When Erick Garcia’s mom was working as a cook at a local tennis club in Mexico, she would take her son with her.
Erick, who was only 7 years old, would work as a ball boy during matches and tennis lessons at the club.
He would listen carefully to the tips that pros were giving to the players, and then while he waited for his mother, would practice as much as he could against the tennis wall at the club, trying to apply some of the lessons he heard.
Tennis paved the way for him to move to Canada as a teenager and to a playing career at Niagara University and eventually the school’s head coaching job for men’s and women’s tennis. Garcia has been at Niagara since 2017. Last summer, he joined the coaching staff at the Village Glen Tennis Club and also still teaches at the Niagara Academy of Tennis in Vineland, Ont., where he has spent nearly two decades.
“Why do I love to coach?” he said. “I love helping people and see them improve. I try to make them more confident in their game, and it has always been fun coaching them.”
Garcia teaches players of all ages and has been able to identify young talent, just as he was picked out as a young player. When he moved from hitting the ball against the wall at the club In Mexico to matches, it was evident that he was a star in the making.
As young as age 10, he would fill in for members who needed another player to have a foursome. The members would often give him tips that greatly helped accelerate his game and would become the top-ranked 12-year-old in the state of Oaxaca and the top 12-and-under player in the southern section of the country.
The local tennis association provided him with new shoes, rackets, clothing and money to travel to local tournaments.
When Garcia was 14, the local club brought in one of the top national coaches, Guido Lorandi, to lead a clinic. When he observed how well Garcia played, he invited Garcia to join. He played against a 14-year-old who was the national 16-and-under singles champion in Mexico. Garcia played superbly and lost, 7-6, 7-5, but his talent impressed Lorandi.
Lorandi gave Garcia a full tennis scholarship to the Puebla Tennis Center, which was equivalent to going to the Evert Tennis Academy or IMG Academy with Nick Bollettieri.
At 15, he moved to the Guido Lorandi Tennis Academy.
"I thought I was really good,” Garcia said. “However, at the academy I was competing against 5.0 and 5.5 players who would go on to play tournaments and some pro events."
His teaching career began at age 15 and for three years, he taught players of all ages while continuing to play. He was ranked in the top in the 18-and-under division in Mexico.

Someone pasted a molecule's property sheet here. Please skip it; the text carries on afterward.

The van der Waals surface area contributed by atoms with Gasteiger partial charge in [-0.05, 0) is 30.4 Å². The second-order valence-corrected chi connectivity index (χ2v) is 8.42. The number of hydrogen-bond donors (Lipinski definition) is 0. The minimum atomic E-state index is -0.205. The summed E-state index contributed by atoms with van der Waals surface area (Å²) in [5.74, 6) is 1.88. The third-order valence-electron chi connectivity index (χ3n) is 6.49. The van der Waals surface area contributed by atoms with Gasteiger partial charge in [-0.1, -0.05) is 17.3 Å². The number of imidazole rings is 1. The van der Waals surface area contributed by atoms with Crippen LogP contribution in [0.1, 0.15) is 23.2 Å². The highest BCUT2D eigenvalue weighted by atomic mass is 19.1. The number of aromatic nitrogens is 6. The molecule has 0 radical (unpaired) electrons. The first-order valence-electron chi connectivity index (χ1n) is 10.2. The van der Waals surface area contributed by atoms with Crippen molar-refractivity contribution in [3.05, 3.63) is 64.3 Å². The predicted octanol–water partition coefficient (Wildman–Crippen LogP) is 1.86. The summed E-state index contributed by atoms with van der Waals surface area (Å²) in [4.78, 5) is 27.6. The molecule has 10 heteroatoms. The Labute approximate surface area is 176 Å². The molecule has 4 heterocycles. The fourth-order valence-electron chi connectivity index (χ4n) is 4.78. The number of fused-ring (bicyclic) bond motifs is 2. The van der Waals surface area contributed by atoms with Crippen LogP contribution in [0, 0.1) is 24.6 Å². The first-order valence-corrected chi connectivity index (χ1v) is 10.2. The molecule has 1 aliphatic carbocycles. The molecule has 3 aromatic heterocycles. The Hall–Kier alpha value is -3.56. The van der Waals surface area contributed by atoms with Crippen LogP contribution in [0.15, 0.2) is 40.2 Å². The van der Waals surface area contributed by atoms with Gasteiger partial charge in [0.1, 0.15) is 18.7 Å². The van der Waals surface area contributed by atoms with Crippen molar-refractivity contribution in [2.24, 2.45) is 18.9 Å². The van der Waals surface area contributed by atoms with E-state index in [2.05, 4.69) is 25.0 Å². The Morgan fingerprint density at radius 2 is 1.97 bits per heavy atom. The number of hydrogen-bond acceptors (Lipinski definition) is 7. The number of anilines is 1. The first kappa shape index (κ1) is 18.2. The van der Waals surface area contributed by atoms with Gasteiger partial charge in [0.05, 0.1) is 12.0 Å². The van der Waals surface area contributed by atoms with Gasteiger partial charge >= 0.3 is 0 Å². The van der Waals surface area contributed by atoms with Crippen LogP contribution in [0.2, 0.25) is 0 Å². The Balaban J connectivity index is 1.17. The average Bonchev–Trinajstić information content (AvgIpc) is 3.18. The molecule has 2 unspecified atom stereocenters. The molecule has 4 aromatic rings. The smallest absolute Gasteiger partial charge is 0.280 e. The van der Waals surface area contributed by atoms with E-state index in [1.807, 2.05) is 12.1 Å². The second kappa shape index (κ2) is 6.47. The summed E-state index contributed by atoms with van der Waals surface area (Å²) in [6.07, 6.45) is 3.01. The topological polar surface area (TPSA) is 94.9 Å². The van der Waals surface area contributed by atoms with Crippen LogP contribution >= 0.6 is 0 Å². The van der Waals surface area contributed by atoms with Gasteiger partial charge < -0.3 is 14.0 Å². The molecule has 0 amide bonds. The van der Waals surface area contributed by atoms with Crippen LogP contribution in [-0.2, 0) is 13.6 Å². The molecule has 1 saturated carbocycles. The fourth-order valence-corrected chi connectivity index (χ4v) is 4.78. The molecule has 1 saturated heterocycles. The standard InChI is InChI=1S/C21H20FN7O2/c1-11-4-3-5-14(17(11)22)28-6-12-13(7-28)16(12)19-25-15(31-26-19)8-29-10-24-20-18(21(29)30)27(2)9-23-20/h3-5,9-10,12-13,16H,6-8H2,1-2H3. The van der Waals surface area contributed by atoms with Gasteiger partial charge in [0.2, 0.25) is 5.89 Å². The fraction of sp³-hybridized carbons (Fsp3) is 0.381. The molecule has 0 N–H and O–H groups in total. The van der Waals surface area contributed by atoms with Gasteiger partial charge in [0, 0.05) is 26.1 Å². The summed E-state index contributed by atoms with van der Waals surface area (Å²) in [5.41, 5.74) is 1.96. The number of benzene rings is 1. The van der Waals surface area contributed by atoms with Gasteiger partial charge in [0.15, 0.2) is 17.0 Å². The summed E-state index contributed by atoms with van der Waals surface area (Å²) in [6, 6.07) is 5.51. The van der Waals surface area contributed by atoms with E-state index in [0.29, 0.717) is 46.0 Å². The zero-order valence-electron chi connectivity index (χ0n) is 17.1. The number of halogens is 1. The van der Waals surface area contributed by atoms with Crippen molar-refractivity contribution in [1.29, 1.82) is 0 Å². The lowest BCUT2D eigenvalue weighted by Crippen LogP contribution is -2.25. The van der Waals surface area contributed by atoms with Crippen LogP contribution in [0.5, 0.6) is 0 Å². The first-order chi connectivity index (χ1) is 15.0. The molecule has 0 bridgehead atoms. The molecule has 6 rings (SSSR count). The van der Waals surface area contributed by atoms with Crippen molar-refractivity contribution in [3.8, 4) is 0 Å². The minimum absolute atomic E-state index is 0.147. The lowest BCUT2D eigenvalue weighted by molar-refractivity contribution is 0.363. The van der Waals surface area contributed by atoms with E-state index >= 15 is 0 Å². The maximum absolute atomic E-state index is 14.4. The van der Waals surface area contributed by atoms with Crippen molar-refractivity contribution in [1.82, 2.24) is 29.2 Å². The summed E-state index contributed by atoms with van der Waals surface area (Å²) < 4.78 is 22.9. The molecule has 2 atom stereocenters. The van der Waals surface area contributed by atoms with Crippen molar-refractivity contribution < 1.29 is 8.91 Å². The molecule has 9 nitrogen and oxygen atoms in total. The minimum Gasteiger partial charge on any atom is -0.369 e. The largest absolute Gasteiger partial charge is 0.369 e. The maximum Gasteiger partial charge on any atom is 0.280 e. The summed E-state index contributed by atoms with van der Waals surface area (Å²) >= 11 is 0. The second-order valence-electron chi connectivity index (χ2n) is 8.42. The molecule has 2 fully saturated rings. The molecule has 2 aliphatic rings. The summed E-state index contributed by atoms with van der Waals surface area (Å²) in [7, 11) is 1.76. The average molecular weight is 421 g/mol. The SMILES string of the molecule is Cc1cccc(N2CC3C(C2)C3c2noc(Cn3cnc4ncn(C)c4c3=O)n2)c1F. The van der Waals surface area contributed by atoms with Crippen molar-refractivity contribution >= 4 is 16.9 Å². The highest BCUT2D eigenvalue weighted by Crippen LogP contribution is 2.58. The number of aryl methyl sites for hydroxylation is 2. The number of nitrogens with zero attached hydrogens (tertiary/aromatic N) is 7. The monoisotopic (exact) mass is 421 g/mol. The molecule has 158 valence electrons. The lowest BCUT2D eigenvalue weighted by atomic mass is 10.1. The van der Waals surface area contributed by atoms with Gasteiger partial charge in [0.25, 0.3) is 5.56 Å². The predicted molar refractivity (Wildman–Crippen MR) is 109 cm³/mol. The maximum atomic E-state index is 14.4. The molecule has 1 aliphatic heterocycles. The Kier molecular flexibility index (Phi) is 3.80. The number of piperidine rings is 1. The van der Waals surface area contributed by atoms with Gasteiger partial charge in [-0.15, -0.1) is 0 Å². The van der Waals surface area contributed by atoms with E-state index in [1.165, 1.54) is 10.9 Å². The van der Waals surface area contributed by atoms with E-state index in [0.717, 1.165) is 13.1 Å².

While many of his friends were receiving college scholarships for tennis all over the United States, he remained in Mexico because he could not speak English.
He moved to Ontario and started teaching tennis at the Niagara Academy of Tennis. He learned to speak English, scored well on his SATs and earned a partial scholarship to Niagara University, attending classes and playing tennis while working about 30 hours per week at the academy.
He played third singles as a freshman. As a sophomore, he played second singles behind his brother, Walter. He continued playing second singles as a junior and senior. He had 69 singles wins and 63 doubles victories from 2003 to ’07 for the Purple Eagles.
Garcia’s game was relentless and he was thrilled to be traveling to many different places to play.
“I never had it so good,” he said. “I had food to eat, a place to stay and the opportunity to travel to different cities.”
He earned his bachelor’s degree in marketing in 2006 and his master’s in international business in 2008, all while still working at the academy in various capacities and as a touring coach.
In 2017, he was hired and tasked with helping build the program that he once starred for as a player and the men’s and women’s teams have improved since his arrival.
“I feel that the tennis program is up and coming and has one of the best tennis programs in the Northeast,” he said. “Our goal is to contend for the MAAC Championship every year and make the NCAAs."
Last summer, he added the Village Glen to his resume.
“The club feels like a big family and everyone supports each other,” he said. “There is a lot of potential to develop players of all levels; locally, nationally and internationally.”
Rob Gregoire, the Village Glen executive director, said, “Garcia deals with all phases of tennis. He is an excellent technical tennis coach. He has great rapport with his students, is a great motivator, and is very good with teaching strategy. He is very humble, great with the staff, and gets along with everyone."
Garcia has found a home in Western New York.
“Buffalo is a great tennis community,” he said.